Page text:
3) Singletons promote tight coupling between classes. One of the underlying properties that makes code testable is that it is loosely coupled to its surroundings. This property allows you to substitute alternate implementations for collaborators during testing to achieve specific testing goals (think mock objects). Singletons tightly couple you to the exact type of the singleton object, removing the opportunity to use polymorphism to substitute an alternative. A better alternative, as discussed in the first point above, is to alter your design to allow you to pass references to objects to your classes and methods, which will reduce the coupling issues described above.
This seems an exaggerated concern, which is in any case not directly linked with the singleton pattern. If what you want is an object that knows all about plugins, there is not really much scope for polymorphism. The object needs to honor a specific API that insulates other objects from the inner workings of the plugin system. Moreover, unless we have a very restricted view of what counts as a singleton, then a singleton class is not obliged to always return the same kind of object when asked to get its instance.
4) Singletons carry state with them that last as long as the program lasts. Persistent state is the enemy of unit testing. One of the things that makes unit testing effective is that each test has to be independent of all the others. If this is not true, then the order in which the tests run affects the outcome of the tests. This can lead to cases where tests fail when they shouldn’t, and even worse, it can lead to tests that pass just because of the order in which they were run. This can hide bugs and is evil. Avoiding static variables is a good way to prevent state from being carried from test to test. Singletons, by their very nature, depend on an instance that is held in a static variable. This is an invitation for test-dependence. Avoid this by passing references to objects to your classes and methods.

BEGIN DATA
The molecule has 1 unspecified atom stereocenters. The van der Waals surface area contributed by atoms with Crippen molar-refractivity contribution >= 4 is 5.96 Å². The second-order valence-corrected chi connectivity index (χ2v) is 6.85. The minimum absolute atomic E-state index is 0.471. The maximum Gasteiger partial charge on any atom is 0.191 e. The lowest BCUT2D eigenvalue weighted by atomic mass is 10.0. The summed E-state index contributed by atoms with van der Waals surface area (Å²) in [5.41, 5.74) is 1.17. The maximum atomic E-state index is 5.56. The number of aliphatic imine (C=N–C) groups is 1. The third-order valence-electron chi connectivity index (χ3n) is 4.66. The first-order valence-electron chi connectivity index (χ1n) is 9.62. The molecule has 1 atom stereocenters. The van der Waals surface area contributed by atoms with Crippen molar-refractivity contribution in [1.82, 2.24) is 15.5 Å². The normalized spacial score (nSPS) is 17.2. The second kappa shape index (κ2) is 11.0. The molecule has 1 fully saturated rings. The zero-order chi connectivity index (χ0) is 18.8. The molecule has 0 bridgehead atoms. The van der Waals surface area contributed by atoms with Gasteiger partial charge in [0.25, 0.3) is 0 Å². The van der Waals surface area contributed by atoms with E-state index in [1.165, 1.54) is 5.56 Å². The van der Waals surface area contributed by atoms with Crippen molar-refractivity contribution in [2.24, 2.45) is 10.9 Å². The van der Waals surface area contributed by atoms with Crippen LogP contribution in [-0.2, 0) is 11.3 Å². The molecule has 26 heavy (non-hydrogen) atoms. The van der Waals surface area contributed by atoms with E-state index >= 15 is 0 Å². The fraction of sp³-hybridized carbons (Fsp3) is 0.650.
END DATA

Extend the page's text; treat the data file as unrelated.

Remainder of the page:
Yes, and singletons are only appropriate for situations where it is desirable for them to carry state for as long as the program lasts! But conversely, a singleton will always give back the same object to each caller, irrespective of the order of the calls. The mere fact of being a singleton is not a problem in itself, the real question is whether state is changing in the system in a way that invalidates testing. The advice to pass references to objects is no kind of answer, since the order of the calls to different methods may affect the state of the passed object, leaving the same problem of call sequence dependence that invalidates tests.